In operation, cable 4 with areas of wires 5 stripped, is brought down in the direction of arrow 211 onto pads 7 which are precoated with solder 8. The heated tool 1 is then brought down onto the wires and pads in the direction of arrow 212 and supplied with electrical current sufficient to melt the solder. Spacer bars 3 prevent flow of solder between pads.
The heated tool 1 is then removed and the solder solidifies. Clamp 18 is then brought down in the direction arrow 213 into holes 19 to firmly clamp cable 4 to circuit board 13.
FIG. 5 shows the assembled connection.
FIG. 6 shows another embodiment of the invention wherein the heated tool 1 has a non-flat configuration with areas having different cross sections. A lower cross section increases the resistance to electricity and would increase the temperature of the heated tool in this area. For example, small cross sectioned area 21 can be provided at the spacer bar and can be dimensioned to contact the surface of adjacent pads at 23. This helps transfer heat directly to the pads thus improving and increase the rate at which the solder melts and the connection is made. To help isolate the pads from each other, an additional projection 22 may be provided at the bottom of the spacer bar 21.
FIG. 6A shows a version of the invention wherein each of the spacer bars is solid and touches adjacent pads at 25. Again, heat is transferred to the pads, but less heat is provided since the spacer bars have a greater cross section than the remainder of the heated tool.
While specific embodiments of the invention have been shown and described in detail to illustrate the application of the principles of the invention, it will be understood that the invention may be embodied otherwise without departing from such principles.
|Cited Patent||Filing date||Publication date||Applicant||Title|
|US4090656 *||Jan 17, 1977||May 23, 1978||Bunker Ramo Corporation||Soldering iron and method for soldering a plurality of wires to a connector|
|US4220845 *||Oct 2, 1978||Sep 2, 1980||Burroughs Corporation||Flat cable soldering apparatus|
|Citing Patent||Filing date||Publication date||Applicant||Title|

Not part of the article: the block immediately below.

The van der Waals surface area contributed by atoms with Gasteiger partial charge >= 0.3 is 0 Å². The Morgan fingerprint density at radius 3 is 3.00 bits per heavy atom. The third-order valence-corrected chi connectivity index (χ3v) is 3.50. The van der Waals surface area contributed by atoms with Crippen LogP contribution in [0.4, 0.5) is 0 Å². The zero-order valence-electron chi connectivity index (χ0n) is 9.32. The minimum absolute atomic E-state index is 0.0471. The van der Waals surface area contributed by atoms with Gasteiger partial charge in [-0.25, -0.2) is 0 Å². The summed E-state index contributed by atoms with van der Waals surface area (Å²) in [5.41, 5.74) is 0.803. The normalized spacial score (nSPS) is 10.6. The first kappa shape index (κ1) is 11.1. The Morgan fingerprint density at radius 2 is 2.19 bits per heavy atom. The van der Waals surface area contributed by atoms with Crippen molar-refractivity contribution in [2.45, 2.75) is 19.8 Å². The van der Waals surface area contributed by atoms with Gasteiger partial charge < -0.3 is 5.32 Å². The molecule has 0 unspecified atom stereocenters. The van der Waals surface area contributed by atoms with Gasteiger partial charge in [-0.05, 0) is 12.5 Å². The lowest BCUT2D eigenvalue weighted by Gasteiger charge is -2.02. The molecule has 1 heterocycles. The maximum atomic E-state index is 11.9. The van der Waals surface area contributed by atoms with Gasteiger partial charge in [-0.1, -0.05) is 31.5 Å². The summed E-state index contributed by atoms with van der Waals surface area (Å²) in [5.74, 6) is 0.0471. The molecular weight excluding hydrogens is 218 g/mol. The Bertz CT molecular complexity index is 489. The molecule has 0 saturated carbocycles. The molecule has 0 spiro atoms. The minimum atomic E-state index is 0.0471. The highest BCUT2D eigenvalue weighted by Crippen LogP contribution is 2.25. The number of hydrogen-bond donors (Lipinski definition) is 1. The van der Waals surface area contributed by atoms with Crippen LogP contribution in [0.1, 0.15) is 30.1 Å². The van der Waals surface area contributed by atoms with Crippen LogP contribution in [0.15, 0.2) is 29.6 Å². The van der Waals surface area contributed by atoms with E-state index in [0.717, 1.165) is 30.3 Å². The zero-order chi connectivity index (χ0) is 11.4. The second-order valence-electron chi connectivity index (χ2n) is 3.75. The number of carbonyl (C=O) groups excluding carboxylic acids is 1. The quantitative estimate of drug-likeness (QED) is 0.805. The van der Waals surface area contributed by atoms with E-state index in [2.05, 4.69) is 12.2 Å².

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|US5243278 *||Feb 8, 1991||Sep 7, 1993||Sundstrand Corporation||Differential angular velocity sensor that is sensitive in only one degree of freedom|
|US5490786 *||Mar 25, 1994||Feb 13, 1996||Itt Corporation||Termination of contact tails to PC board|
|US5621619 *||May 19, 1995||Apr 15, 1997||Cts Corporation||All ceramic surface mount sip and dip networks having spacers and solder barriers|
|US5868302 *||Sep 4, 1996||Feb 9, 1999||Matsushita Electric Industrial Co., Ltd.||Method and apparatus for mounting electronic component|
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|US6095872 *||Oct 21, 1998||Aug 1, 2000||Molex Incorporated||Connector having terminals with improved soldier tails|
|US6147326 *||Jun 10, 1999||Nov 14, 2000||Seagate Technology, Inc.||Soldering device with a plurality of spaced soldering tips and method of use|
|US6316736||Jun 8, 1998||Nov 13, 2001||Visteon Global Technologies, Inc.||Anti-bridging solder ball collection zones|
|US7748594 *||Jul 14, 2008||Jul 6, 2010||Fujitsu Limited||Solder repairing apparatus and method of repairing solder|
|US8297488 *||Feb 22, 2007||Oct 30, 2012||Panasonic Corporation||Bump forming method using self-assembling resin and a wall surface|
|US8561879 *||Jan 9, 2012||Oct 22, 2013||Apple Inc.||Hotbar device and methods for assembling electrical contacts to ensure co-planarity|
|US8893952||Sep 25, 2013||Nov 25, 2014||Apple Inc.||Hotbar device and methods for assembling electrical contacts to ensure co-planarity|
|U.S. Classification||219/56.1, 219/85.16, 228/215, 228/180.21, 219/85.18|
|International Classification||B23K3/047, B23K20/02, H05K3/34, H01R43/02|
|Cooperative Classification||H05K2201/10356, H01R43/02, H05K3/3494, H05K2203/0195, H05K2203/0278, B23K20/025, B23K3/0471, H01R12/62, H05K3/3405|
|European Classification||H01R43/02, H05K3/34B, B23K3/047B, B23K20/02D2|
|Jul 6, 1988||AS||Assignment|
Owner name: PRODUCTECH GMBH, KREILLERSTR. 21 D-8000 MUNCHEN 80
Free format text: ASSIGNMENT OF ASSIGNORS INTEREST.;ASSIGNOR:ZIMMER, GERO;REEL/FRAME:004905/0895
Effective date: 19880704
Owner name: PRODUCTECH GMBH,GERMANY
Free format text: ASSIGNMENT OF ASSIGNORS INTEREST;ASSIGNOR:ZIMMER, GERO;REEL/FRAME:004905/0895
Effective date: 19880704
|Mar 18, 1991||AS||Assignment|
Owner name: NOTARO & MICHALOS P.C.
Free format text: SECURITY INTEREST;ASSIGNOR:PRODUCTECH GMBH;REEL/FRAME:005630/0795
Effective date: 19910224
|Jun 7, 1993||FPAY||Fee payment|
Year of fee payment: 4
|Apr 3, 1997||AS||Assignment|
Owner name: PATENTECH INC., CALIFORNIA
Free format text: ASSIGNMENT OF ASSIGNORS INTEREST;ASSIGNORS:ZIMMER, GERO;PRODUCTECH REFLOW SOLDER EQUIPMENT INC.;PRODUCTECH INC.;AND OTHERS;REEL/FRAME:008430/0366
Effective date: 19970317
|Jun 16, 1997||FPAY||Fee payment|
Year of fee payment: 8
|Nov 6, 2001||REMI||Maintenance fee reminder mailed|
|Apr 17, 2002||LAPS||Lapse for failure to pay maintenance fees|
|Jun 11, 2002||FP||Expired due to failure to pay maintenance fee|
Effective date: 20020417